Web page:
Patients with idiopathic pulmonary fibrosis (IPF) have an increased risk of complications following severe acute respiratory syndrome coronavirus 2 (SARS-CoV-2) infection, commonly known as coronavirus disease 2019 (COVID-19). The authors of a study published in BMJ Open Respiratory Research concluded, “patients with IPF constitute a high-risk cohort for poor outcomes related to COVID-19 disease.”

Naqvi et al found overall mortality rates in patients with IPF of 15.94% within 30 days of infection and 18.33% within 60 days. In addition, 44.22% of the patients in the IPF group required hospitalization and 21.91% were admitted to critical care units. Out of the 251 IPF patients diagnosed with COVID-19, 29 (11.55%) required mechanical ventilation and 65 (25.90%) suffered from acute renal failure.

After propensity score matching, the rates of mortality, hospitalization, critical care admission, and need for mechanical ventilation of non-IPF patients were 11%, 24.70%, 7.97%, and 5.18%, respectively.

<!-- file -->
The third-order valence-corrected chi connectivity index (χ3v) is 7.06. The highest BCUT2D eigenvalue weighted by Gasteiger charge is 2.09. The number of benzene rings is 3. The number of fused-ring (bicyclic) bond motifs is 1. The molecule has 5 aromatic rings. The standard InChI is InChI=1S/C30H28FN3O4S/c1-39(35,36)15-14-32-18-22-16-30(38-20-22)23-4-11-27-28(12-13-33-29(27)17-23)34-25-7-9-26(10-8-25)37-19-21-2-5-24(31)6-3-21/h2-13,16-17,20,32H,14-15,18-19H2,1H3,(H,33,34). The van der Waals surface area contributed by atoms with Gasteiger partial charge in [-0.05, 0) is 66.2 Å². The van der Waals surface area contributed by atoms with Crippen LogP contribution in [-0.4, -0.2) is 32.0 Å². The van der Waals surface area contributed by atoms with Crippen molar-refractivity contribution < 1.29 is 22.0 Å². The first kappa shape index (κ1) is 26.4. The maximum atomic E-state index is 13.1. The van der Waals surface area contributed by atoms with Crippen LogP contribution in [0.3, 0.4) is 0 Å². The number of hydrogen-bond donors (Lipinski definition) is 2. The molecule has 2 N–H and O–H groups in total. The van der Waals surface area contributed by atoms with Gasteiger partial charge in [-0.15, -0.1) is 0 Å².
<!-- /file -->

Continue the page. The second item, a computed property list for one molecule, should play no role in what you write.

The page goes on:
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Treating Patients With IPF in the Age of COVID-19

A deeper look into the subgroup of hospitalized IPF patients showed a mortality rate of about 30%, which was consistent with previous studies. Out of the 111 hospitalized IPF patients, 47 (42.34%) needed critical care and 19 (17.12%) required mechanical ventilation.

Patients aged more than 16 years at the time of COVID-19 diagnosis were selected from the TriNetX platform, a federated research network that includes more than 40 healthcare organizations in the USA. This retrospective study included 251 patients with IPF, both hospitalized and nonhospitalized, and 310,809 non-IPF individuals. Comorbidities were more prevalent in the IPF group and included chronic lower respiratory diseases, diabetes mellitus, ischemic heart disease, and chronic kidney disease.

Given the results in this study, Naqvi et al recommended considering patients with IPF in preventive efforts, such as vaccination.


Naqvi SF, Lakhani DA, Sohail AH, et al. Patients with idiopathic pulmonary fibrosis have poor clinical outcomes with COVID-19 disease: a propensity matched multicentre research network analysis. BMJ Open Respir Res. 2021;8(1):e000969. doi:10.1136/bmjresp-2021-000969